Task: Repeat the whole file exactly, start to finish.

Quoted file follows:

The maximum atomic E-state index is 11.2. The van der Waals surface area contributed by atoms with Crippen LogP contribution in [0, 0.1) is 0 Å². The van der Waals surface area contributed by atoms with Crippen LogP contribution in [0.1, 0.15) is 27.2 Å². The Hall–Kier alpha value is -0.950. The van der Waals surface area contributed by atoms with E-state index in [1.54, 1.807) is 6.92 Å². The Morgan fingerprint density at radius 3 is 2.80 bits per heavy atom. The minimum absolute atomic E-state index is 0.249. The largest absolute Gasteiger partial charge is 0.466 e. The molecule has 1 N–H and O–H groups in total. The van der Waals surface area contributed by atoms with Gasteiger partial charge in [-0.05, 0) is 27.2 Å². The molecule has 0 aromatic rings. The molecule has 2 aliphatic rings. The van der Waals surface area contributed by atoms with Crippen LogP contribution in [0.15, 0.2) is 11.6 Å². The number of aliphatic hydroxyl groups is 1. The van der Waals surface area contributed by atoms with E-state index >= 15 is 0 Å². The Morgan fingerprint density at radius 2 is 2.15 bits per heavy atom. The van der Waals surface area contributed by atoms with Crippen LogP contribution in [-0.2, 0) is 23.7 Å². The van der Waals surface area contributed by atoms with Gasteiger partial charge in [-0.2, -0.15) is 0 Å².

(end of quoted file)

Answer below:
The maximum atomic E-state index is 11.2. The van der Waals surface area contributed by atoms with Crippen LogP contribution in [0, 0.1) is 0 Å². The van der Waals surface area contributed by atoms with Crippen LogP contribution in [0.1, 0.15) is 27.2 Å². The Hall–Kier alpha value is -0.950. The van der Waals surface area contributed by atoms with E-state index in [1.54, 1.807) is 6.92 Å². The Morgan fingerprint density at radius 3 is 2.80 bits per heavy atom. The minimum absolute atomic E-state index is 0.249. The largest absolute Gasteiger partial charge is 0.466 e. The molecule has 1 N–H and O–H groups in total. The van der Waals surface area contributed by atoms with Gasteiger partial charge in [-0.05, 0) is 27.2 Å². The molecule has 0 aromatic rings. The molecule has 2 aliphatic rings. The van der Waals surface area contributed by atoms with Crippen LogP contribution in [0.15, 0.2) is 11.6 Å². The number of aliphatic hydroxyl groups is 1. The van der Waals surface area contributed by atoms with E-state index >= 15 is 0 Å². The Morgan fingerprint density at radius 2 is 2.15 bits per heavy atom. The van der Waals surface area contributed by atoms with Crippen LogP contribution in [-0.2, 0) is 23.7 Å². The van der Waals surface area contributed by atoms with Gasteiger partial charge in [-0.2, -0.15) is 0 Å².